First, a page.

It may not be in what you'd call move-in condition — actually, it isn't livable — but a new owner will lay claim to an architectural gem designed by one renegade architect and lived in by another.
The 6-acre Rockfalls estate down by Pony Pasture is for sale, listed by Long & Foster for $325,000. Its distinct look has made it a landmark, an example of art moderne at 4009 Chellowe Road.
The estate was interesting enough for Haigh Jamgochian to call it home. The Richmond architect, never one to follow the straight path, designed the former Moon House on Cherokee Road and the iconic Markel Building near Willow Lawn — the one often described as looking like a spaceship, or crumpled tinfoil.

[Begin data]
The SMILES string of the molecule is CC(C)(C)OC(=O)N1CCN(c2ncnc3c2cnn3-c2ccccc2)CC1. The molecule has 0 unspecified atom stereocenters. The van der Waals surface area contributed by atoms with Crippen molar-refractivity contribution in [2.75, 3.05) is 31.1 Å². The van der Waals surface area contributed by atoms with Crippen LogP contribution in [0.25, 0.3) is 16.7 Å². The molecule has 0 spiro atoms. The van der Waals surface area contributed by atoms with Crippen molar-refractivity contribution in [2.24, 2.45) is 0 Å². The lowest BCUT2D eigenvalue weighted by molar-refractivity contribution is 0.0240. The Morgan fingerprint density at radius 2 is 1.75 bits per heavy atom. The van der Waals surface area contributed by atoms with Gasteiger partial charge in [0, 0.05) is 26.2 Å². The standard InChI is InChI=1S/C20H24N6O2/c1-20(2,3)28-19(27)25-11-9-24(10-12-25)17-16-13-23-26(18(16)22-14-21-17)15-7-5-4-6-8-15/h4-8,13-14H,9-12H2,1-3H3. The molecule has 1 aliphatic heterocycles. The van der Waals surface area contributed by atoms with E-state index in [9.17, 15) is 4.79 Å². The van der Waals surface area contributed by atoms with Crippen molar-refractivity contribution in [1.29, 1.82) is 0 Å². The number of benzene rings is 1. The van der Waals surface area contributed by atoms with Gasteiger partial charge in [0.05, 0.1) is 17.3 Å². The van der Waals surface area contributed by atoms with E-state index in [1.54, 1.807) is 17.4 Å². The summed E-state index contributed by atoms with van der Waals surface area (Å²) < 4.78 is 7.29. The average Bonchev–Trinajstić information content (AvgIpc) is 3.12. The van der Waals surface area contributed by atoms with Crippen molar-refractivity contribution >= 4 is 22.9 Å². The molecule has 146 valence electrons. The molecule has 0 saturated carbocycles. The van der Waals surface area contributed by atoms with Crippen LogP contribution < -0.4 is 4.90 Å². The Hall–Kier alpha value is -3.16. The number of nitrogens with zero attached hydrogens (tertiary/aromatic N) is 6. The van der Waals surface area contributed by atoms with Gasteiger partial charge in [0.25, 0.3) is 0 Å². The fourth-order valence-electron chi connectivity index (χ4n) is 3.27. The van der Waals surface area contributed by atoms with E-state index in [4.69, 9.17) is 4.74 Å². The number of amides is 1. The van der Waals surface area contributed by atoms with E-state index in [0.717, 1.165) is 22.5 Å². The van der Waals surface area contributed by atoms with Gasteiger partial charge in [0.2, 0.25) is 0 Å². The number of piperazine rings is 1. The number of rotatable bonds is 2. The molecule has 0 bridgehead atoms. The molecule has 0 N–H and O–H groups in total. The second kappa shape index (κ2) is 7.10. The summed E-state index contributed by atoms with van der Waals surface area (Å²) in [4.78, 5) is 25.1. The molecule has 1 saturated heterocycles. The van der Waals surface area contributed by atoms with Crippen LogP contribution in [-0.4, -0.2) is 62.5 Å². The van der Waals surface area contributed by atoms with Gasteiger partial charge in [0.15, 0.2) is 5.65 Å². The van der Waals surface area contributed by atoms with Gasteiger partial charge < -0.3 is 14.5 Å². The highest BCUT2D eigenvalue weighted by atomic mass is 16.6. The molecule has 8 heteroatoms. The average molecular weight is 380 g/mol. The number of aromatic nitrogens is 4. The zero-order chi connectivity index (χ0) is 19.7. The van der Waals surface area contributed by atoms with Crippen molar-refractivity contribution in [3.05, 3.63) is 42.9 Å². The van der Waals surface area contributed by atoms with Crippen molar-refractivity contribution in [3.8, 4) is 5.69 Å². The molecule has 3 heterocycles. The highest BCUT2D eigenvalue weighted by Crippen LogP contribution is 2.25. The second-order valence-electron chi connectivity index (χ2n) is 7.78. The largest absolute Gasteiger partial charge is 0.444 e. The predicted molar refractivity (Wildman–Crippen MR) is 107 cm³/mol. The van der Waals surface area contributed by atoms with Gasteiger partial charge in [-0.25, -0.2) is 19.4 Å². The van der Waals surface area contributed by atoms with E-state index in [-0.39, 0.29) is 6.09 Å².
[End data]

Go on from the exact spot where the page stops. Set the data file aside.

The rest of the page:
Rockfalls was designed by architect Edward Durell Stone, best known for designing the Museum of Modern Art and the Kennedy Center for the Performing Arts. He also designed Radio City Music Hall.
The property's listing notes that it needs a total rehab, overlooks a quarry pond and was featured in Colliers Magazine as a model house in 1936.
But it's had a rough life. As reported in a Style Weekly profile on Jamgochian in April 2006, the property had so deteriorated in the late 1970s that a hundred or so South Side neighbors complained that it was a breeding ground for rats and snakes. That led to a special grand jury indicting Jamgochian for maintaining a nuisance property in 1979.
But it seemed to make Jamgochian happy. In the 2006 profile, the architect, who now lives in a retirement home, talked about the solitude of the house and the tangled land around it: "I come out of my front door every day and say, 'Thank you, God, for I've got everything I've ever dreamed of having.'"